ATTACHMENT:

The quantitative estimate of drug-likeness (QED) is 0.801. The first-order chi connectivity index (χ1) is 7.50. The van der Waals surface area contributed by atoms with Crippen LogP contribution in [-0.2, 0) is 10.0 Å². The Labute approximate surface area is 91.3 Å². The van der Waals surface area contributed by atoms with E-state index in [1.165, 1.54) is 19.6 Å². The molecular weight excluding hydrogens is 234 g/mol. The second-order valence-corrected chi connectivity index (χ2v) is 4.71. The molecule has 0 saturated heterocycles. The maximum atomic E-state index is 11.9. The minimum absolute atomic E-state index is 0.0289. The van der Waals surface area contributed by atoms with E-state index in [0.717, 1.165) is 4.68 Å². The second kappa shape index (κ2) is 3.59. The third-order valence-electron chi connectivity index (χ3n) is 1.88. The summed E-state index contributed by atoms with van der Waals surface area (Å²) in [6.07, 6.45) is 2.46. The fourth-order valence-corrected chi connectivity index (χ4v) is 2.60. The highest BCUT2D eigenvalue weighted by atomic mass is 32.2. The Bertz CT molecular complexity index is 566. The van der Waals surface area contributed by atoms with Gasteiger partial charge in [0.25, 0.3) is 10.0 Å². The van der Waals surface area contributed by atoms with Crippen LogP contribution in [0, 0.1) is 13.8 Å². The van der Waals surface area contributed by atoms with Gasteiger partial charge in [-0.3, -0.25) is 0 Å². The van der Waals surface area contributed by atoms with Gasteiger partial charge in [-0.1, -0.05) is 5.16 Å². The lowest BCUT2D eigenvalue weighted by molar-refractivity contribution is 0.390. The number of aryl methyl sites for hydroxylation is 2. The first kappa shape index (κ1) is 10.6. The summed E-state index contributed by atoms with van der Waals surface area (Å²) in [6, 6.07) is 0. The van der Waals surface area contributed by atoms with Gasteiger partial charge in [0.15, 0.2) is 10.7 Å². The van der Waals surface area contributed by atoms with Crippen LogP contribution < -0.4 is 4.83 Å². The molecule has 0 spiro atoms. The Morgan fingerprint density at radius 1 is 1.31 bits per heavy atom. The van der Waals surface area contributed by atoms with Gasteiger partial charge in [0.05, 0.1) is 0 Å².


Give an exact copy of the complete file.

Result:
The quantitative estimate of drug-likeness (QED) is 0.801. The first-order chi connectivity index (χ1) is 7.50. The van der Waals surface area contributed by atoms with Crippen LogP contribution in [-0.2, 0) is 10.0 Å². The Labute approximate surface area is 91.3 Å². The van der Waals surface area contributed by atoms with E-state index in [1.165, 1.54) is 19.6 Å². The molecular weight excluding hydrogens is 234 g/mol. The second-order valence-corrected chi connectivity index (χ2v) is 4.71. The molecule has 0 saturated heterocycles. The maximum atomic E-state index is 11.9. The minimum absolute atomic E-state index is 0.0289. The van der Waals surface area contributed by atoms with E-state index in [0.717, 1.165) is 4.68 Å². The second kappa shape index (κ2) is 3.59. The third-order valence-electron chi connectivity index (χ3n) is 1.88. The summed E-state index contributed by atoms with van der Waals surface area (Å²) in [6.07, 6.45) is 2.46. The fourth-order valence-corrected chi connectivity index (χ4v) is 2.60. The highest BCUT2D eigenvalue weighted by atomic mass is 32.2. The Bertz CT molecular complexity index is 566. The van der Waals surface area contributed by atoms with Gasteiger partial charge in [0.25, 0.3) is 10.0 Å². The van der Waals surface area contributed by atoms with Crippen LogP contribution in [0, 0.1) is 13.8 Å². The van der Waals surface area contributed by atoms with Gasteiger partial charge in [-0.3, -0.25) is 0 Å². The van der Waals surface area contributed by atoms with Gasteiger partial charge in [-0.1, -0.05) is 5.16 Å². The lowest BCUT2D eigenvalue weighted by molar-refractivity contribution is 0.390. The number of aryl methyl sites for hydroxylation is 2. The first kappa shape index (κ1) is 10.6. The summed E-state index contributed by atoms with van der Waals surface area (Å²) in [6, 6.07) is 0. The van der Waals surface area contributed by atoms with Gasteiger partial charge in [0.15, 0.2) is 10.7 Å². The van der Waals surface area contributed by atoms with Crippen LogP contribution < -0.4 is 4.83 Å². The molecule has 0 spiro atoms. The Morgan fingerprint density at radius 1 is 1.31 bits per heavy atom. The van der Waals surface area contributed by atoms with Gasteiger partial charge in [0.05, 0.1) is 0 Å².